Brad Bowling
November 1, 2006

The 2004 SVT Cobra you see on these pages certainly does not suffer from "barn door syndrome." Its sleek, rounded-off design was honed in the wind tunnel to be as aerodynamic and effective as Bruce Lee's punch, and Bobby Kimbrough thought it would be ideal for a flame treatment.

He took it to Richard Wright in Easley, SC, who treated the car to some House of Kolor tangerine orange fire with white outlines. There is no "bump" when you run your fingers across the transition from black to orange - a sure sign that the painter spent some seriously long nights planning and executing this job. The Mona Lisa should be so well-crafted.

"I'm a motorcycle guy," Bobby told us, "so when I picked out a black Cobra, I already had in mind some kind of orange paint scheme so it would have Harley's racing colors. I had no idea it was going to look this good!"

It takes more than a pretty paint job to get on the cover of Modified Mustangs, though, and Bobby's flamed snake does not disappoint in the hardware department.

Kelby Harris and Paul Conner of Harris Racing in Concord, NC were enlisted to create a high-horsepower street car that was reliable enough to be used as a daily driver if Bobby so chose. They began by experimenting with the centerpiece of the 2003-04 Cobra powerplant, the supercharger.

"We left the engine internals stock," Paul said, "but we played with the factory Eaton blower to find more horsepower.

"We tried different pulleys and different tuning - and we got more power out of the engine - but we were certain a 4.6-liter with dual overhead cams had more to give. Bobby gave us the go-ahead to look for that extra power."

The guys at Harris Racing swapped the Eaton for a Kenne Bell 2.2-liter model and got 580 horsepower at the rear wheels - a 200-horsepower improvement.

"That kept Bobby happy for awhile," Paul told us, "but he wanted to see just how much power could be created without modifying the engine itself. We installed a ProCharger F-1A kit, which, so far, has made him really happy."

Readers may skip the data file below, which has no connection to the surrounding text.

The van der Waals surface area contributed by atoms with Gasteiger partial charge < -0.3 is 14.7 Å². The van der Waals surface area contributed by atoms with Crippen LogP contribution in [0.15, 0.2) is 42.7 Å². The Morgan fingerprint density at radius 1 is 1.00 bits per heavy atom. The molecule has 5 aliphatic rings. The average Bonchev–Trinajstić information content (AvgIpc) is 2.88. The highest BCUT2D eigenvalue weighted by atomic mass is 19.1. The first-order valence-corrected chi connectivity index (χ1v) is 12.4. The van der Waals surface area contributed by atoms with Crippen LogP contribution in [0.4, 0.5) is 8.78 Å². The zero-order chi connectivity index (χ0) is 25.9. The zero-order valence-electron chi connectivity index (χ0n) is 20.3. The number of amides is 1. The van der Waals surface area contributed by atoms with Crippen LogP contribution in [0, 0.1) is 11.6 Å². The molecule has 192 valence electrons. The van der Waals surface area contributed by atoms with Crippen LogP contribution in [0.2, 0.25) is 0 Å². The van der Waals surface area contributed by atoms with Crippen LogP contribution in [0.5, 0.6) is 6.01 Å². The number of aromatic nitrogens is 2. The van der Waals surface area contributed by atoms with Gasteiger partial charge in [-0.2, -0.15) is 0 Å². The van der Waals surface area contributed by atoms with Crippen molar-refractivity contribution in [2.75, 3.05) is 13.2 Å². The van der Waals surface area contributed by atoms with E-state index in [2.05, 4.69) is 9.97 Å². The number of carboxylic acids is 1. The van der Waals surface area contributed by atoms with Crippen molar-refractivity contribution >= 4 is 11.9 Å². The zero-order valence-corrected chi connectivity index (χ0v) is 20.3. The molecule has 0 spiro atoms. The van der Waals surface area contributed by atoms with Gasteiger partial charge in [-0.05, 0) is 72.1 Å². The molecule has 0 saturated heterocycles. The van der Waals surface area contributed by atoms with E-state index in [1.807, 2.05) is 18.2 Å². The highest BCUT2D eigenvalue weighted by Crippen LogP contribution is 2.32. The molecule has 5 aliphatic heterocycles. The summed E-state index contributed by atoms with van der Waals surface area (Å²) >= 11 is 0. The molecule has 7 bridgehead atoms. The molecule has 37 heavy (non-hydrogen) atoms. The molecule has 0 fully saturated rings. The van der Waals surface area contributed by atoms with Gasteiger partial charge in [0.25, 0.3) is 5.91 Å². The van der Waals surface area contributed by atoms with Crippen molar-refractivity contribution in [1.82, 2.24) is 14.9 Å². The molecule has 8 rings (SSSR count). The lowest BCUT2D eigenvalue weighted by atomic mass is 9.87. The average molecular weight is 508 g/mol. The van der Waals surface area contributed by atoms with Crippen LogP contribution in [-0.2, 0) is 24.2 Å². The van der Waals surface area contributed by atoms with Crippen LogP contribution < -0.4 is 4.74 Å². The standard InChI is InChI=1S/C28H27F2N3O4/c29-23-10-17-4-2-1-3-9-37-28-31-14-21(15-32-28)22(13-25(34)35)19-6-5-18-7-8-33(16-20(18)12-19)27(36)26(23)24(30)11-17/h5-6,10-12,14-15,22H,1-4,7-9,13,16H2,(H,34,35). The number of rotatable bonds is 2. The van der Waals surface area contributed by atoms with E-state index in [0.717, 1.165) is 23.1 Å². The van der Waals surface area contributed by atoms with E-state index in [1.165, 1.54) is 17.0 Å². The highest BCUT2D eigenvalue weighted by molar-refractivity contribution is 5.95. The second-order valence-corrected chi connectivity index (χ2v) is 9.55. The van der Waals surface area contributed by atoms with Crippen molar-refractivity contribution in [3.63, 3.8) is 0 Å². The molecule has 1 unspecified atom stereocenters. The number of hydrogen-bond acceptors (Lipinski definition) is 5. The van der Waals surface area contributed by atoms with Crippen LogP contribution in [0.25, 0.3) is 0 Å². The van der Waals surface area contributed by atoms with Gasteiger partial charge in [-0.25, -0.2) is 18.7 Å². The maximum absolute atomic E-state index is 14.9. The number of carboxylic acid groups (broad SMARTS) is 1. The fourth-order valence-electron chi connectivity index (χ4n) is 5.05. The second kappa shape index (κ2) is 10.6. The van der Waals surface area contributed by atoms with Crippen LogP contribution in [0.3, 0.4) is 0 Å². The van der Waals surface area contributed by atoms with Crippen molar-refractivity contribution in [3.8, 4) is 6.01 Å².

Happiness did not come without some custom tuning and parts development, however. Belts were slipping at medium to high revs until Kelby and Paul devised an eight-rib 3.4-inch pulley setup and upgraded the blower to the F-1C heads unit. As it drove when we photographed it, Bobby's car also benefited from a K&N air filter, Accufab 120mm, single-blade throttle body and elbow, ProCharger intake manifold, Siemens DEKA 60-psi fuel injectors and twin SVT Focus fuel pumps.

Exhaust was improved by Hooker longtube headers and X-pipe, MAC mufflers and three-inch tubes. A ProCharger external race wastegate and bypass blow-off valve finish the circuit. Harris retained the stock Ford intercooler, but improved things with ProCharger tubing. The flamed Cobra runs on 110-octane fuel and flows through Mallory filters and Royal Purple synthetic 5W20 oil courses through its veins. Combustion chamber fire was maximized with NGK sparkplugs.

Tim Matherly (yes, the NMRA Real Street guy), from MV Performance in Statham, GA tuned the factory PCM with a Diablosport chip. The result - more than 700 horsepower!

Bobby feels confident the stock Cobra Tremec T-56 six-speed manual transmission can handle all that torque, but he did install a Steeda Tri-Ax shifter for shorter throws between gears. Like a lot of 1999-2004 Cobra owners, he felt the stock independent rear suspension was not up to the task of laying down 700 ponies, so he swapped an 8.8-inch live axle with Eaton differential and Moser axles with 3.73:1 gears. (We covered his IRS-to-straight axle transplant in the May '06 issue of Modified Mustangs.)